Baseball Superstars II should hit one out of the park, but a few issues keep it from attaining a Babe Ruth-style legacy

This is the worst kind of review to do. On paper, a game does just about everything right. But one or two big details bring the entire experience down from what it should be. Baseball Superstars II fits this to a T. It’s got everything going for it, but is marred by a couple of major issues. I really wanted to like this game more than I did.

A neat hybrid of baseball sim and RPG, Baseball Superstars II puts you in control of either a batter or pitcher – or both – through a season, trying to reach the playoffs and win the championship. Throughout the season, you’ll be able to upgrade all manner of items and abilities, from improved speed and batting to super pitching by transforming into superhuman beasts! You’ll be able to engage in training or TV appearances to improve your player or team’s fame and popularity, earning more money to buy items and abilities.

Baseball Superstars II

While playing, you’ll be able to control either pitching or batting using onscreen buttons. For batting, you can choose to bunt or swing, and move closer or further away from the plate. Pitching is particularly clever, choosing a pitch, a placement, then a quick time game to see how good a pitch you throw. Fielding is accomplished by tapping a base to throw a ball to. It’s simple, but the amount of control Baseball Superstars II tries to give over your actions is surprisingly robust.

However, one of those two major issues comes up here: difficult controls. Baseball Superstars II somehow manages to pinpoint exactly which pixel you’re touching. Most of the buttons or selection boxes are a bit on the small side. As a player with big fingers, I had to be utterly precise in placement of my tapping. In particular, batting was a nightmare. I didn’t even manage a hit until seven games into my season. Even after finding a practice mode, I was able to get five hits in about 80 pitches. And there’s no way the game will help you figure it out (more on this in a moment).

The options presented in Baseball Superstars II are overwhelming. There’s a lot to do and see. If you start a season mode either in solo career or team (a solo career lets you choose to be either a batter or a pitcher; team mode means you play everything), you’ll get a fun, silly introduction and a very brief tutorial, then you’re off. At first, Baseball Superstars II is very confusing, and unfortunately things don’t get easier for a long time, if at all.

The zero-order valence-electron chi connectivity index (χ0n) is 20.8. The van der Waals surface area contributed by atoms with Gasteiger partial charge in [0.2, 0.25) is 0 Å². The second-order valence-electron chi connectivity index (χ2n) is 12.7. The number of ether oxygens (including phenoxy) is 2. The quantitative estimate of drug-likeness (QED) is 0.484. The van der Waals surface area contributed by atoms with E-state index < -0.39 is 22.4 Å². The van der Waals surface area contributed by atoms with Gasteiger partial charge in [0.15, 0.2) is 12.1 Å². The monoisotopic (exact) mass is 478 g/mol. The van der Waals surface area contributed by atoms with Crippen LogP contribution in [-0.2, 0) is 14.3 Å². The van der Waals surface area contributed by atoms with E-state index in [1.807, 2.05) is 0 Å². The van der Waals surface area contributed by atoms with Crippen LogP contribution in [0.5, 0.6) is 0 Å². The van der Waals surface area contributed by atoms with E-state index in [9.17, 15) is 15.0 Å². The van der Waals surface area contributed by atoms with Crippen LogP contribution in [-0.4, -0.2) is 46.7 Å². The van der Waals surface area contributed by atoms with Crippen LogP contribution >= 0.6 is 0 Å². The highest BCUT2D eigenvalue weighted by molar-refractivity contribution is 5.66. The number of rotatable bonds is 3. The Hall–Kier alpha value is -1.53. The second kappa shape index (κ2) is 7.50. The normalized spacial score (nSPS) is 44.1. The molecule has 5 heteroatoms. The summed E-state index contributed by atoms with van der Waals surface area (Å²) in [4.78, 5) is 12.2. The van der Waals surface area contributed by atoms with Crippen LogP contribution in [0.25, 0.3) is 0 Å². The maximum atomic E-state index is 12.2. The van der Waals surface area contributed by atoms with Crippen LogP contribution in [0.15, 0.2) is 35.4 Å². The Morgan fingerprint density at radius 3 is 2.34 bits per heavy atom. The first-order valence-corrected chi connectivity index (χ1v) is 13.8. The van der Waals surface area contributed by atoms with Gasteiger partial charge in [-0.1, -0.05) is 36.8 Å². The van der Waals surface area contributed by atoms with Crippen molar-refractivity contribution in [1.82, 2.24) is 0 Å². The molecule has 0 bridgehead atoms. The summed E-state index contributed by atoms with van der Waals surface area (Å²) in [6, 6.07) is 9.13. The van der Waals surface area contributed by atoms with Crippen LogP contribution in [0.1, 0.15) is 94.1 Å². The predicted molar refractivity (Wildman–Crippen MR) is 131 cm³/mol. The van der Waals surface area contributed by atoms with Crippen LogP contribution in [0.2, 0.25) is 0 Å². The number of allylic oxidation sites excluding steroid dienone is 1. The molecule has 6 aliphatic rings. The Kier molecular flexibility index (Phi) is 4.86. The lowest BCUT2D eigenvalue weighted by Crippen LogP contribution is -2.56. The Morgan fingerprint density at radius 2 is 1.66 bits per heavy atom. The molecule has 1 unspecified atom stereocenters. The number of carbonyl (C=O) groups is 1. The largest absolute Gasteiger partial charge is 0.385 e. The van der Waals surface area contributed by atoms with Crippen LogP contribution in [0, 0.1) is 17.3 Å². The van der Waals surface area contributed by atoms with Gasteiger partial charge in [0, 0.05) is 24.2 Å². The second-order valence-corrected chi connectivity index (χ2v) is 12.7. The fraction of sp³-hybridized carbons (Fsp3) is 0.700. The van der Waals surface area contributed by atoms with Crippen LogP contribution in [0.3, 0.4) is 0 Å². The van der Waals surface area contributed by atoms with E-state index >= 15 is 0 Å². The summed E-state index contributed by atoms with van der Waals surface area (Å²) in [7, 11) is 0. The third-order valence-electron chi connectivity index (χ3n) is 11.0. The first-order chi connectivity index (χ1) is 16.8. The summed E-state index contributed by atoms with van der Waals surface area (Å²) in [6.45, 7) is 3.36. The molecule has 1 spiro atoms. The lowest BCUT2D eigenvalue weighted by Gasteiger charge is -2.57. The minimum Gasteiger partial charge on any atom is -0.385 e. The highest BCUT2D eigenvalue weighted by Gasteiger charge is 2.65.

This is the biggest problem with Baseball Superstars II. Its depth is superb, and the amount of customization and leveling options are near limitless. Each team has a unique dynamic to it for strength, defense, toughness and spirit points, and each player on the team has their own set of strengths and weaknesses. You can add all manner of bonuses, perks and even more temporary ones through the use of items purchasable through the shop with the money you earn. In between games, you can train in a myriad of ways, and for almost any aspect of your player or team.

Baseball Superstars II

If only there were a practice mode or real tutorials! You can’t repeat them if you accidentally hit the skip button. The ones that are there don’t go into nearly enough depth. Other times, the game just gives you a box with basic details of what you can do, but most of the time you’re left on your own. Baseball Superstars II is incredibly deep and varied, but is almost guaranteed to overwhelm most players.

Even basic tasks aren’t explained well. As mentioned previously, batting in Baseball Superstars II is an absolute nightmare. There’s no real practice mode for it, outside of the homerun derby. It’s not about trying to read the pitcher, as that’s part of the challenge of real baseball. Rather, it’s that the timing of a successful hit – or, heaven forbid, a homerun! – isn’t really consistent, or even discernable.

I am genuinely sad about this. Baseball Superstars II has so much going so well for it. The awesome anime graphics and fun synthy soundtrack are vibrant and animated. The amount of customization is greater than most games could only dream of. But Baseball Superstars II just can’t push itself into incredible awesomeness because the designers missed two huge points that hinder what should be one of the best games on the iPhone. Baseball Superstars II is kind of like an infield hit: it definitely gets you on base, but isn’t the homerun you wish it was.